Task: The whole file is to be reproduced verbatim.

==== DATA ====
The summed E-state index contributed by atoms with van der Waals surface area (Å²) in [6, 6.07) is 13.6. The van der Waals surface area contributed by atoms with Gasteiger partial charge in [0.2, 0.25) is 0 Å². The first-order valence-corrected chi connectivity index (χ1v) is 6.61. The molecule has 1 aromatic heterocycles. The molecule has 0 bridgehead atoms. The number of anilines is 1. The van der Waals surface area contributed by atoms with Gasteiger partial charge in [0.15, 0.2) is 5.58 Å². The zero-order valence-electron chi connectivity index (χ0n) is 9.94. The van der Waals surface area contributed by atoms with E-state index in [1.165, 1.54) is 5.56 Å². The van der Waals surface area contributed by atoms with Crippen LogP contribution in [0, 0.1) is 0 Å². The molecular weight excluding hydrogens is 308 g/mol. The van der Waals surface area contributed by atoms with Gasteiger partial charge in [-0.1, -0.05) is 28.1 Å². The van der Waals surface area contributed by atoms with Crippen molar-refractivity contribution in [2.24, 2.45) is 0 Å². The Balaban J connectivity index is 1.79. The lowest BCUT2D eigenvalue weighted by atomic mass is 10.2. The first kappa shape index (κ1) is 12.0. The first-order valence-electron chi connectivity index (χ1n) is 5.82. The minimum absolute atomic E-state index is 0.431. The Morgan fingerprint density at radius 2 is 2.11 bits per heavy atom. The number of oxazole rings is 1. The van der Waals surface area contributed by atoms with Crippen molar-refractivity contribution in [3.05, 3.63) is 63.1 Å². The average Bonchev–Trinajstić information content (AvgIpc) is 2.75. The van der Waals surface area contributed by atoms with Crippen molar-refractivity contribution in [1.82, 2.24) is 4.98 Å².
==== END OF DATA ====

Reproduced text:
The summed E-state index contributed by atoms with van der Waals surface area (Å²) in [6, 6.07) is 13.6. The van der Waals surface area contributed by atoms with Gasteiger partial charge in [0.2, 0.25) is 0 Å². The first-order valence-corrected chi connectivity index (χ1v) is 6.61. The molecule has 1 aromatic heterocycles. The molecule has 0 bridgehead atoms. The number of anilines is 1. The van der Waals surface area contributed by atoms with Gasteiger partial charge in [0.15, 0.2) is 5.58 Å². The zero-order valence-electron chi connectivity index (χ0n) is 9.94. The van der Waals surface area contributed by atoms with E-state index in [1.165, 1.54) is 5.56 Å². The van der Waals surface area contributed by atoms with Crippen LogP contribution in [0, 0.1) is 0 Å². The molecular weight excluding hydrogens is 308 g/mol. The van der Waals surface area contributed by atoms with Gasteiger partial charge in [-0.1, -0.05) is 28.1 Å². The van der Waals surface area contributed by atoms with Crippen molar-refractivity contribution in [2.24, 2.45) is 0 Å². The Balaban J connectivity index is 1.79. The lowest BCUT2D eigenvalue weighted by atomic mass is 10.2. The first kappa shape index (κ1) is 12.0. The first-order valence-electron chi connectivity index (χ1n) is 5.82. The minimum absolute atomic E-state index is 0.431. The Morgan fingerprint density at radius 2 is 2.11 bits per heavy atom. The number of oxazole rings is 1. The van der Waals surface area contributed by atoms with Crippen molar-refractivity contribution in [3.05, 3.63) is 63.1 Å². The average Bonchev–Trinajstić information content (AvgIpc) is 2.75. The van der Waals surface area contributed by atoms with Crippen molar-refractivity contribution in [1.82, 2.24) is 4.98 Å².